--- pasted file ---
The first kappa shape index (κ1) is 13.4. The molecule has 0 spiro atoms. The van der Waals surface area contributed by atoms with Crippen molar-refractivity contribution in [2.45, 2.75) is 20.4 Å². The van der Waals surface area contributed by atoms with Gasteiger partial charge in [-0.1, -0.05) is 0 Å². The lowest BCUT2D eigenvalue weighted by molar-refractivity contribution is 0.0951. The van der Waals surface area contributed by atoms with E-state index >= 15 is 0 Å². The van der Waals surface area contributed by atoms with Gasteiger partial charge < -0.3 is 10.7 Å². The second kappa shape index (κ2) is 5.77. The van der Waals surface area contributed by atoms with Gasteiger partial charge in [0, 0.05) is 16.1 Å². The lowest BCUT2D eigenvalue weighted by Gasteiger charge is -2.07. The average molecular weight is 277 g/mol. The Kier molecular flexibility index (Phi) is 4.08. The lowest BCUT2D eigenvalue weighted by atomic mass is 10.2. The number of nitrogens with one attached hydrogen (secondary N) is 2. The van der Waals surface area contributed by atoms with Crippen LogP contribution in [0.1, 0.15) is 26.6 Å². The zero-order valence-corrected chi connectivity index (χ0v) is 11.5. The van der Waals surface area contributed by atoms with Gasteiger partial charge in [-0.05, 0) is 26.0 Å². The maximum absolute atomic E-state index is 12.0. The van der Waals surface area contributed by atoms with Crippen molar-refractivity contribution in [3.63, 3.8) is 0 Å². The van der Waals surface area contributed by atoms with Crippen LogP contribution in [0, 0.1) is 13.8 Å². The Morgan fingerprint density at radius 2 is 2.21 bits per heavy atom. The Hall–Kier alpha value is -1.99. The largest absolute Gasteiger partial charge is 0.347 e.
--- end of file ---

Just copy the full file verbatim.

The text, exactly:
The first kappa shape index (κ1) is 13.4. The molecule has 0 spiro atoms. The van der Waals surface area contributed by atoms with Crippen molar-refractivity contribution in [2.45, 2.75) is 20.4 Å². The van der Waals surface area contributed by atoms with Gasteiger partial charge in [-0.1, -0.05) is 0 Å². The lowest BCUT2D eigenvalue weighted by molar-refractivity contribution is 0.0951. The van der Waals surface area contributed by atoms with E-state index >= 15 is 0 Å². The van der Waals surface area contributed by atoms with Gasteiger partial charge < -0.3 is 10.7 Å². The second kappa shape index (κ2) is 5.77. The van der Waals surface area contributed by atoms with Gasteiger partial charge in [0, 0.05) is 16.1 Å². The lowest BCUT2D eigenvalue weighted by Gasteiger charge is -2.07. The average molecular weight is 277 g/mol. The Kier molecular flexibility index (Phi) is 4.08. The lowest BCUT2D eigenvalue weighted by atomic mass is 10.2. The number of nitrogens with one attached hydrogen (secondary N) is 2. The van der Waals surface area contributed by atoms with Crippen LogP contribution in [0.1, 0.15) is 26.6 Å². The zero-order valence-corrected chi connectivity index (χ0v) is 11.5. The van der Waals surface area contributed by atoms with Gasteiger partial charge in [-0.05, 0) is 26.0 Å². The maximum absolute atomic E-state index is 12.0. The van der Waals surface area contributed by atoms with Crippen molar-refractivity contribution in [3.63, 3.8) is 0 Å². The van der Waals surface area contributed by atoms with Crippen LogP contribution in [0, 0.1) is 13.8 Å². The Morgan fingerprint density at radius 2 is 2.21 bits per heavy atom. The Hall–Kier alpha value is -1.99. The largest absolute Gasteiger partial charge is 0.347 e.